What happens when you consume the same piece of pop culture so many times, you peel back the layers of rotted flesh to discover hidden depths that, on first glance, you missed?
This piece by our dear Audre Myers is a beautiful illustration of that phenomenon. That said, the series she’s reviewing—yes, as entire, decade-plus-long series—is arguably something more than mere pop culture. It may represent a work of television art.
The late aughts and early teens of this century saw a golden age of television as an art form. Outside the confines of a film’s ninety-or-so-minute runtime, television series have the luxury of developing characters across hundreds of hours of screen time and multiple seasons. Narratives can explore deeper complexity. Themes can be examined in all their glorious nuance.
I don’t want to give away Audre’s key insight about this show, but I’ll note that I think she is correct. Let me know what you think in the comments.
With that, here is Audre’s series retrospective of The Walking Dead:
November 20, 2022 presented the final episode of The Walking Dead. Now that it’s concluded, I can finish thinking about the way this series affected me.
Rick walked out of the hospital and found a world that defied anything he’d ever experienced. He rode a bike past his first zombie. Days later, better settled and prepared, he went back and found that zombie. He said,”I’m sorry this thing happened to you.” Then he put a bullet through it’s head.
It’s that scene that led me to think this was something different; this was a different story. This was not your typical television series. After multiple binge watches, and with the ending in place, I think my interpretation holds, makes sense, can be defended. It was a fight trying to watch it every Sunday night – my husband said he got over zombies when he was fourteen and it was up against the weekly football game. I lost control of the TV more times than I won and it was difficult to keep up with the stories. When he really wanted to watch football, he’d look at me and say, “Fine thing for a Christian woman to watch,” voice dripping with disdain. What I couldn’t explain to him, because it was still so new to me, what I couldn’t explain is I think it’s a Christian story.
Yes, that’s right, I think it’s a Christian story and I think it’s a story that supports conservatism (the political kind of conservatism). Let me know when you’ve picked yourself up off the floor – I’ll wait. The story started with compassion and that is displayed throughout the series. When the group does right, the outcomes are good – or hopeful, or uplifting. Conversely, when they act out of selfishness, things tended to go very wrong indeed. Understand; this was not played out in such a straight forward way. It took years of watching and thinking about the series for these things to fall into place. One of the characters, an Episcopal priest, no less, is a craven coward when the group meets him. His story is upsetting, especially because he’s a priest. But as the episodes play through a season and then another, he finds courage and God. The sentence that moves me is, “We’ve been praying for God to save our town. He already has. He’s given us everything we need.” With that, he goes out into a hoard and helps other townspeople defend their home. The group winds up on a farm and the man who owns it is religious but in the way most of us are religious – in our hearts and in our minds but only outwardly spoken about when an opportunity presents itself. It’s comical to me that every time the farmer brings up the subject of God and lives being directed by God, the other characters deny any such thing. But we, the audience, can see the truth.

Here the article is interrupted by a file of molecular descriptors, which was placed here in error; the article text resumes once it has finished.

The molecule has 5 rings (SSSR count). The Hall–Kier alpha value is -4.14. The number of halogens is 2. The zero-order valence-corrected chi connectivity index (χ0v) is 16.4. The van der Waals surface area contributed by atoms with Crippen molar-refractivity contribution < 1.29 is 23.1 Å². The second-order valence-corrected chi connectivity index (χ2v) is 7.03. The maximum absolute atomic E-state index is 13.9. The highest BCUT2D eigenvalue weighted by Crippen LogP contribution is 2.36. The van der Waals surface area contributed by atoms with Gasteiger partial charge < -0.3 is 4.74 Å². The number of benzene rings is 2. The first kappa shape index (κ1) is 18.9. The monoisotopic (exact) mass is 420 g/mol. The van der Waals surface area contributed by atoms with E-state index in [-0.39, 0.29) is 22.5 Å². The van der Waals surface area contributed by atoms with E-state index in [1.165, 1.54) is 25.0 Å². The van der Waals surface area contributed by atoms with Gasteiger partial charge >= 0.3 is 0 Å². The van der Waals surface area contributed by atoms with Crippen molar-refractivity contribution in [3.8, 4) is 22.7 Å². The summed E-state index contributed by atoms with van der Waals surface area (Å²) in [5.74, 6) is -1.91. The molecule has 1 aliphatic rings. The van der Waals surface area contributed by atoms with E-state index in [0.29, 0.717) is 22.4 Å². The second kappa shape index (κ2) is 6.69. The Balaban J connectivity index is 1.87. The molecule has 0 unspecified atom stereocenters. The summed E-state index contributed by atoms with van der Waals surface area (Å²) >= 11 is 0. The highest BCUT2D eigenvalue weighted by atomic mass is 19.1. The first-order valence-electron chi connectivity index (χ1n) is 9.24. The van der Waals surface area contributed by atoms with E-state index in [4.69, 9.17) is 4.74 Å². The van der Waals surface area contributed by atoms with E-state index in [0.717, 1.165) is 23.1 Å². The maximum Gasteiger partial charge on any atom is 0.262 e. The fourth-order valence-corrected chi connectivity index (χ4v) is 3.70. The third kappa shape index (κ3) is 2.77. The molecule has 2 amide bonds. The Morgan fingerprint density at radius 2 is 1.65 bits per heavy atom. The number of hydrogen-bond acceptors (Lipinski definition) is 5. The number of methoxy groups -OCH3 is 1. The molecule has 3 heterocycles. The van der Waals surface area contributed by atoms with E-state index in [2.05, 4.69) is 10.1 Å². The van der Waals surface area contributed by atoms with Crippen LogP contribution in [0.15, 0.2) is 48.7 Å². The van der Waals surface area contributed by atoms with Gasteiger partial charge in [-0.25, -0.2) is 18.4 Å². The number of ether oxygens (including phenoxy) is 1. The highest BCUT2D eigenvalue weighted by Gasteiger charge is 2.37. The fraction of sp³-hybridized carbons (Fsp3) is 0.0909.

The zombies are merely the vehicles by which the story is advanced – the real horror is the living people and the things that people do. The group encounters cannibals, and extreme narcissists of the psychopath sort. One, the very biggest and worst narcissist and psychopath gets saved by the group. His punishment for all the horror he has committed (with great joy, I might add) is to be jailed forever. He is held in a cell by the group and through seasons of the series, being exposed to this group and conversations with the leaders of the group, he begins to change. His is a redemption story. There are story lines all through the series where it’s obvious, for those with eyes to see and ears to hear (as the Bible says) that this is an unspoken theme.
Now; how can this be conservative in a political sense? With a few exceptions, the female characters are those Karen types; they think they know everything and everything should be the way they want things to be. They are wrong every time. Sometimes it happens quickly and sometimes it takes time for the ‘come-uppence’. Those exceptions, the female characters that have a sense of themselves, are like a lot of us who are conservative – we support our husbands and don’t try to be our husbands. We support men and work with them and share their joys and sorrows. Very different from ‘the narrative’.
If someone reads this review and has never seen the series I do have to warn you that the zombie makeup is, ummm – scary. There’s only one way to kill a zombie and there’s lots of that because there’s a lot of zombies. But you can get used to the makeup and once you meet the major characters, they bring you back for the next episode because you’ll find you just have to see what happens next. You will wind up caring about these people. Oh! I almost forgot! Daryl is mine.